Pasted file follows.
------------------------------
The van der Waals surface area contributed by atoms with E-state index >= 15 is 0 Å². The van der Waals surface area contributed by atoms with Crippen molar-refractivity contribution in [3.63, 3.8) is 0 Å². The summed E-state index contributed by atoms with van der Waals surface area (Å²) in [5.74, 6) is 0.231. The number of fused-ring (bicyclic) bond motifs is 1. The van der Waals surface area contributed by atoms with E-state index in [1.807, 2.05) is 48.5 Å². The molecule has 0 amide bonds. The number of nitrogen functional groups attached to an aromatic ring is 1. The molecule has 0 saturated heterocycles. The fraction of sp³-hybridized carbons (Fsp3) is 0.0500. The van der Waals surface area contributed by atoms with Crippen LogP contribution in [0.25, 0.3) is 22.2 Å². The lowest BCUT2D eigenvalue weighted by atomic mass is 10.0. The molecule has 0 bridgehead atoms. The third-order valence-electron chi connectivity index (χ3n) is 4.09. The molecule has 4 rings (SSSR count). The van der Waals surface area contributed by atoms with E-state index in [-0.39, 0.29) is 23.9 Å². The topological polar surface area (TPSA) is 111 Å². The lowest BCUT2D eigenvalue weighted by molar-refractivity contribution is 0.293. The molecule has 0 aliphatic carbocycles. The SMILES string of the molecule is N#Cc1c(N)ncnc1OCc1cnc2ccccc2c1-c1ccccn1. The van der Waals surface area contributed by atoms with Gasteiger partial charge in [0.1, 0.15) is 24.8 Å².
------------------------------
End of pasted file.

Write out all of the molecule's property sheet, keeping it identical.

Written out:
The van der Waals surface area contributed by atoms with E-state index >= 15 is 0 Å². The van der Waals surface area contributed by atoms with Crippen molar-refractivity contribution in [3.63, 3.8) is 0 Å². The summed E-state index contributed by atoms with van der Waals surface area (Å²) in [5.74, 6) is 0.231. The number of fused-ring (bicyclic) bond motifs is 1. The van der Waals surface area contributed by atoms with E-state index in [1.807, 2.05) is 48.5 Å². The molecule has 0 amide bonds. The number of nitrogen functional groups attached to an aromatic ring is 1. The molecule has 0 saturated heterocycles. The fraction of sp³-hybridized carbons (Fsp3) is 0.0500. The van der Waals surface area contributed by atoms with Crippen LogP contribution in [0.25, 0.3) is 22.2 Å². The lowest BCUT2D eigenvalue weighted by atomic mass is 10.0. The molecule has 0 bridgehead atoms. The third-order valence-electron chi connectivity index (χ3n) is 4.09. The molecule has 4 rings (SSSR count). The van der Waals surface area contributed by atoms with E-state index in [-0.39, 0.29) is 23.9 Å². The topological polar surface area (TPSA) is 111 Å². The lowest BCUT2D eigenvalue weighted by molar-refractivity contribution is 0.293. The molecule has 0 aliphatic carbocycles. The SMILES string of the molecule is N#Cc1c(N)ncnc1OCc1cnc2ccccc2c1-c1ccccn1. The van der Waals surface area contributed by atoms with Gasteiger partial charge in [0.1, 0.15) is 24.8 Å².